VSE Corporation; Johnson Controls World Services, Inc.

B-290452.3,B-290452.4,B-290452.5: May 23, 2005

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VSE Corporation and Johnson Controls World Services, Inc. protests the Department of Homeland Security (DHS), Bureau of Customs and Border Protection's (CBP) sole-source award of a contract to EG&G Technical Services, Inc., for storage, maintenance, and disposition services to handle personal property seized by various federal agencies.

We sustain VSE's protest and dismiss Johnson Controls' protest.

B-290452.3; B-290452.4; B-290452.5, VSE Corporation; Johnson Controls World Services, Inc., May 23, 2005


Matter of: VSE Corporation; Johnson Controls World Services, Inc.

File: B-290452.3; B-290452.4; B-290452.5

Date: May 23, 2005

William W. Goodrich, Jr., Esq., Lisa K. Miller, Esq., and Melissa D. Droller, Esq., Arent Fox, for VSE Corporation; David R. Johnson, Esq., Amy R. Napier, Esq., Amanda J. Kastello, Esq., Vinson & Elkins LLP, for Johnson Controls World Services, Inc., the protesters.

Carmody A. Gaba, Esq., Department of Homeland Security, for the agency.

Charles W. Morrow, Esq., and James A. Spangenberg, Esq., Office of the General Counsel, GAO, participated in the preparation of the decision.


1. Protest of proposed sole-source contract must be filed within 10 days of the publication on the FedBizOpps Internet website of the agency's notice of its intent to enter into the sole-source contract where the notice does not request responses from other potential sources.

2. Protest of award of sole-source bridge contract for storage, maintenance, and disposition services to handle personal property seized by various federal agencies, pending completion of competitive procurement for long-term services, is sustained, where the procuring agency failed to execute a justification and approval for the sole-source award and did not conduct reasonable advanced procurement planning.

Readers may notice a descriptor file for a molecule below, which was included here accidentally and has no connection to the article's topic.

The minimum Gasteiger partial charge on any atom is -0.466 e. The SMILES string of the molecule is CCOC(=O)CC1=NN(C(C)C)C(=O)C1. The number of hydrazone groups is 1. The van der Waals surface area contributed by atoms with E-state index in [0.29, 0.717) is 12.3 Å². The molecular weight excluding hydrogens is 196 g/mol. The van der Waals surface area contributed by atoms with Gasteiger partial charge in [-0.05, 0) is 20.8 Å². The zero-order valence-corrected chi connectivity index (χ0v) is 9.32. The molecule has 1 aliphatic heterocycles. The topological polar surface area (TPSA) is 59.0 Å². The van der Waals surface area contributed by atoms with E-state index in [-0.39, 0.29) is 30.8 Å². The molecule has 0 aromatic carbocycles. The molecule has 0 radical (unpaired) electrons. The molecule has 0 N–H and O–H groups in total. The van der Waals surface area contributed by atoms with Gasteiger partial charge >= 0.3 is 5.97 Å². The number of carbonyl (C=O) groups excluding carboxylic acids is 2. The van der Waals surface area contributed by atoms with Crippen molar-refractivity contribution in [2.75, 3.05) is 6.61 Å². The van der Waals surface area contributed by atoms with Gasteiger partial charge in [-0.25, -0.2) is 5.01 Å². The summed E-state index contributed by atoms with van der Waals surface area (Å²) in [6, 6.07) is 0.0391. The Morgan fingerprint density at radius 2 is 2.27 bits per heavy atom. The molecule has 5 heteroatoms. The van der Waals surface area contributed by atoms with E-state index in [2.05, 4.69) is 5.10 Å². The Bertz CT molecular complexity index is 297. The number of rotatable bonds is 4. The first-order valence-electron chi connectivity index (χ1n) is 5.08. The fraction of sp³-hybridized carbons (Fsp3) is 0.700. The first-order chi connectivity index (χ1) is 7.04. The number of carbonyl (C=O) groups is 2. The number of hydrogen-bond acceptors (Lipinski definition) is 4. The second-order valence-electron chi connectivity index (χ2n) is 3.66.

VSE Corporation and Johnson Controls World Services, Inc.[1] protests the Department of Homeland Security (DHS), Bureau of Customs and Border Protection's (CBP) sole-source award of a contract to EG&G Technical Services, Inc., for storage, maintenance, and disposition services to handle personal property seized by various federal agencies.

We sustain VSE's protest and dismiss Johnson Controls' protest.

A significant resource of the federal government in its effort to prevent criminal activity has been the moneys derived from the sale of seized and forfeited property belonging to individuals who violated United States laws. To ensure that the moneys derived from the sale of forfeited and seized property involving criminal activity are specifically applied to the expenses of law enforcement programs, the government established several funds, one of which is the Treasury Forfeiture Fund, which is administered by the Treasury Executive Office for Asset Forfeiture (TEOAF) in the Department of Treasury. [2] As agent for the TEOAF, the U.S. Customs Service (formerly part of the Department of Treasury) managed the contracts administering the seized property that support the fund, including EG&G's contract with the agency for nationwide services involving the receipt, custody, management, and disposition of seized and forfeited personal property. [3]

In March 2000, the Customs Service issued request for proposals (RFP) No. CS-00-007 as a follow-on procurement to EG&G's contract. The RFP contemplated the award of a cost-plus-award-fee contract for a 4-month transition period (from September 19, 2000 to January 18, 2001), a base period (from January 19 to September 30), and nine 1-year options. The RFP provided that

[a] transition period will be required, necessitating an overlap of time when both contractors, previous and successor, will be in force. The overlap period will be used by the successor contractor for organizing the task, staffing, acquiring facilities, and accepting the transfer of subcontracts, equipment, records, property, and merchandise.

RFP C.3.12. [4]